From: Matthias Troyer (troyer_at_[hidden])
Date: 2006-03-18 09:14:44
On Mar 18, 2006, at 8:54 AM, John Maddock wrote:
>> This seems to be dependant on the type of generator you use. Try
>> lagged_fibonacci. The casting and dividing involved in uniform_real
>> appears to loose a lot of accuracy, but lagged_fibonacci generates
>> doubles between 0 and 1, so there's no cast and it's dividing by 1.
> Just a quick update for those who are interested: using
> does indeed solve the problem and allows the iostreams code I
> posted earlier
> to detect the VC8 streaming problem.
> Unfortunately lagged_fibonacci isn't part of TR1: the only real number
> generator that is (subtract_with_carry_01) appears to still leave
> the final
> 4 bits as zero :-(
There are simple reason why lagged_fibonacci and the linear
congruential generators fill the low bits with apparently random
values, and the Mersenne twister does not.
- The Mersenne twister produces integers modulo 2^32. Hence if you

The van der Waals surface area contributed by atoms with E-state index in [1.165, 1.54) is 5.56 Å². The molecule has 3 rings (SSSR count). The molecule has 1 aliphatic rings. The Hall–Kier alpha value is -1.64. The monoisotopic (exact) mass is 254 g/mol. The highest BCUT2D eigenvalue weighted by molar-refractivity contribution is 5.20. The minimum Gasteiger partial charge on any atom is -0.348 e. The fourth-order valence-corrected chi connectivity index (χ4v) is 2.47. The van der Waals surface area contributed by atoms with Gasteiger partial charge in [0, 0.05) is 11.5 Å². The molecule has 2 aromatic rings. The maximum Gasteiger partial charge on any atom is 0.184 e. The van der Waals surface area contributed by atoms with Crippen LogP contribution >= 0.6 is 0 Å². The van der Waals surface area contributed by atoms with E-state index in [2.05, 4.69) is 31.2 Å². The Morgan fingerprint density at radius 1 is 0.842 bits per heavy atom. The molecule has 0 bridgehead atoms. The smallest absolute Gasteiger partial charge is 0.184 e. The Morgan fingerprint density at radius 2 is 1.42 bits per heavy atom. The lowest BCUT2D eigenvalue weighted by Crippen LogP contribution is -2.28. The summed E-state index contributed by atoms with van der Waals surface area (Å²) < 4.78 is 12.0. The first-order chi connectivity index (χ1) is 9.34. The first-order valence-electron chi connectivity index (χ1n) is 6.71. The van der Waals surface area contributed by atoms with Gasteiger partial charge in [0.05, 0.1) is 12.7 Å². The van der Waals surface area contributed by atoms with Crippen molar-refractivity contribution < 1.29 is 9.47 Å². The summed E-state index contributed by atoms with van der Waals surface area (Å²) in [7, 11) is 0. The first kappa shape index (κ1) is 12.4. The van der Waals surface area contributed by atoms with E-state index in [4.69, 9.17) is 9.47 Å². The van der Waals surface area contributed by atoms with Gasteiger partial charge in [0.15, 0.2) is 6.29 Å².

scale to a uniform real in the interval [0,1), the integer value is
divided by 2^32, and the low bits remain 0.
- With the 32-bit linear congruential generators, such as
minstd_rand, the numbers produced are modulo 2^31-1, a prime number,
and not modulo a power of 2. Hence, the low bits look random,
although you actually get fewer distinct floating point values (only
- The lagged Fibonacci floating point generators are by default
seeded with minstd_rand0, and hence have low bits that are nonzero.
If instead you were to seed it with numbers created from a Mersenne
twister, you would see the same problems.
Having said that I think that for most applications it is no problem
that the low 20 bits remain zero. I don't know of any application
requiring these low bits to be random as well. Usually 32 random bits
are more than enough. If, however, you need more bits than I would
recommend looking into 64 bit generators, such as the lcg64 in the
SPRNG library, a wrapper for which exists in the sandbox.
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